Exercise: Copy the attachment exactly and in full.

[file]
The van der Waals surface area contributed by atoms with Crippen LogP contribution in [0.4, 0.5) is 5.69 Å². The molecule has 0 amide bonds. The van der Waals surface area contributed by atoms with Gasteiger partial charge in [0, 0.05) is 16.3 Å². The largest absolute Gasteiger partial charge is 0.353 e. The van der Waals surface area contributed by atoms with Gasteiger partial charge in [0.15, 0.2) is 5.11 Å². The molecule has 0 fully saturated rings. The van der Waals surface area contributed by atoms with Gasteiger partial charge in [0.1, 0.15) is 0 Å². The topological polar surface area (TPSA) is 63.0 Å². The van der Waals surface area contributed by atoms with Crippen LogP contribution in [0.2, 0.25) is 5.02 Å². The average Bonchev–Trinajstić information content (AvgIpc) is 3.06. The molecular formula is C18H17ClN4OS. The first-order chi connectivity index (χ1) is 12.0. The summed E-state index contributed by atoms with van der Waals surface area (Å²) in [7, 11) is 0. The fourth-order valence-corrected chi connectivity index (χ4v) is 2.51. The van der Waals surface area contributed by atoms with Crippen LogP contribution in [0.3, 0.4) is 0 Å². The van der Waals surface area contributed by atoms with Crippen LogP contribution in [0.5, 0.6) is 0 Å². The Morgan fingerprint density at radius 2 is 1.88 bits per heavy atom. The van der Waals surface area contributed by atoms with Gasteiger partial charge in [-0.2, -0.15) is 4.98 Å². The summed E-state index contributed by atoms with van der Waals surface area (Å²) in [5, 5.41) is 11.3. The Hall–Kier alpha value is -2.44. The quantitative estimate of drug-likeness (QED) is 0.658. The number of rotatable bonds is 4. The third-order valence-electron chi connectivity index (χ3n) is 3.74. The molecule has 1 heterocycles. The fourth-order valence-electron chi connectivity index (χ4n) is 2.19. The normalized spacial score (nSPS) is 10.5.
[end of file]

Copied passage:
The van der Waals surface area contributed by atoms with Crippen LogP contribution in [0.4, 0.5) is 5.69 Å². The molecule has 0 amide bonds. The van der Waals surface area contributed by atoms with Gasteiger partial charge in [0, 0.05) is 16.3 Å². The largest absolute Gasteiger partial charge is 0.353 e. The van der Waals surface area contributed by atoms with Gasteiger partial charge in [0.15, 0.2) is 5.11 Å². The molecule has 0 fully saturated rings. The van der Waals surface area contributed by atoms with Gasteiger partial charge in [0.1, 0.15) is 0 Å². The topological polar surface area (TPSA) is 63.0 Å². The van der Waals surface area contributed by atoms with Crippen LogP contribution in [0.2, 0.25) is 5.02 Å². The average Bonchev–Trinajstić information content (AvgIpc) is 3.06. The molecular formula is C18H17ClN4OS. The first-order chi connectivity index (χ1) is 12.0. The summed E-state index contributed by atoms with van der Waals surface area (Å²) in [7, 11) is 0. The fourth-order valence-corrected chi connectivity index (χ4v) is 2.51. The van der Waals surface area contributed by atoms with Crippen LogP contribution in [0.3, 0.4) is 0 Å². The van der Waals surface area contributed by atoms with Crippen LogP contribution in [0.5, 0.6) is 0 Å². The Morgan fingerprint density at radius 2 is 1.88 bits per heavy atom. The van der Waals surface area contributed by atoms with Gasteiger partial charge in [-0.2, -0.15) is 4.98 Å². The summed E-state index contributed by atoms with van der Waals surface area (Å²) in [5, 5.41) is 11.3. The Hall–Kier alpha value is -2.44. The quantitative estimate of drug-likeness (QED) is 0.658. The number of rotatable bonds is 4. The third-order valence-electron chi connectivity index (χ3n) is 3.74. The molecule has 1 heterocycles. The fourth-order valence-electron chi connectivity index (χ4n) is 2.19. The normalized spacial score (nSPS) is 10.5.